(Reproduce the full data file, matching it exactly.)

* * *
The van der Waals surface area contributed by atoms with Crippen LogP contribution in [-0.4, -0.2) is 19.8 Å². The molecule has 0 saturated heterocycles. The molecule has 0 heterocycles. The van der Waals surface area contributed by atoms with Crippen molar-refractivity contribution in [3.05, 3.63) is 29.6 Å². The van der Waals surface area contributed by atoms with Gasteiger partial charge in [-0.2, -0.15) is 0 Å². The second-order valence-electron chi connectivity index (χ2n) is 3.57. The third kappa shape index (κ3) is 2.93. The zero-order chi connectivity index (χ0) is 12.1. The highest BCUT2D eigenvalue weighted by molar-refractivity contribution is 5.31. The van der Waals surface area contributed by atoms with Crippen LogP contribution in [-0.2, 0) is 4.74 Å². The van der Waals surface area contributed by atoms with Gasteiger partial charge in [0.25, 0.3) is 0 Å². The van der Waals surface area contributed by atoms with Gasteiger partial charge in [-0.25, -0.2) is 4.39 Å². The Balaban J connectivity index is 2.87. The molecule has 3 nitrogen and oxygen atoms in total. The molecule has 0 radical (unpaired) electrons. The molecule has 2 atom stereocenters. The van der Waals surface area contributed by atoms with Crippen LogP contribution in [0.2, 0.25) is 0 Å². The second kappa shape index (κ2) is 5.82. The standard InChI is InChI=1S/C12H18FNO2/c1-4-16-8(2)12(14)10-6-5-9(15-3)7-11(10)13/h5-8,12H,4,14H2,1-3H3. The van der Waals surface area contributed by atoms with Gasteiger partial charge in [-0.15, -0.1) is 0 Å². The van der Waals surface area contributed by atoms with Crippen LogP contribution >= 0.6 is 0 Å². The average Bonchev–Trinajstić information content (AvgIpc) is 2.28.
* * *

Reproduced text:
The van der Waals surface area contributed by atoms with Crippen LogP contribution in [-0.4, -0.2) is 19.8 Å². The molecule has 0 saturated heterocycles. The molecule has 0 heterocycles. The van der Waals surface area contributed by atoms with Crippen molar-refractivity contribution in [3.05, 3.63) is 29.6 Å². The van der Waals surface area contributed by atoms with Gasteiger partial charge in [-0.2, -0.15) is 0 Å². The second-order valence-electron chi connectivity index (χ2n) is 3.57. The third kappa shape index (κ3) is 2.93. The zero-order chi connectivity index (χ0) is 12.1. The highest BCUT2D eigenvalue weighted by molar-refractivity contribution is 5.31. The van der Waals surface area contributed by atoms with Crippen LogP contribution in [-0.2, 0) is 4.74 Å². The van der Waals surface area contributed by atoms with Gasteiger partial charge in [0.25, 0.3) is 0 Å². The van der Waals surface area contributed by atoms with Gasteiger partial charge in [-0.25, -0.2) is 4.39 Å². The Balaban J connectivity index is 2.87. The molecule has 3 nitrogen and oxygen atoms in total. The molecule has 0 radical (unpaired) electrons. The molecule has 2 atom stereocenters. The van der Waals surface area contributed by atoms with Crippen LogP contribution in [0.2, 0.25) is 0 Å². The second kappa shape index (κ2) is 5.82. The standard InChI is InChI=1S/C12H18FNO2/c1-4-16-8(2)12(14)10-6-5-9(15-3)7-11(10)13/h5-8,12H,4,14H2,1-3H3. The van der Waals surface area contributed by atoms with Gasteiger partial charge in [-0.15, -0.1) is 0 Å². The van der Waals surface area contributed by atoms with Crippen LogP contribution >= 0.6 is 0 Å². The average Bonchev–Trinajstić information content (AvgIpc) is 2.28.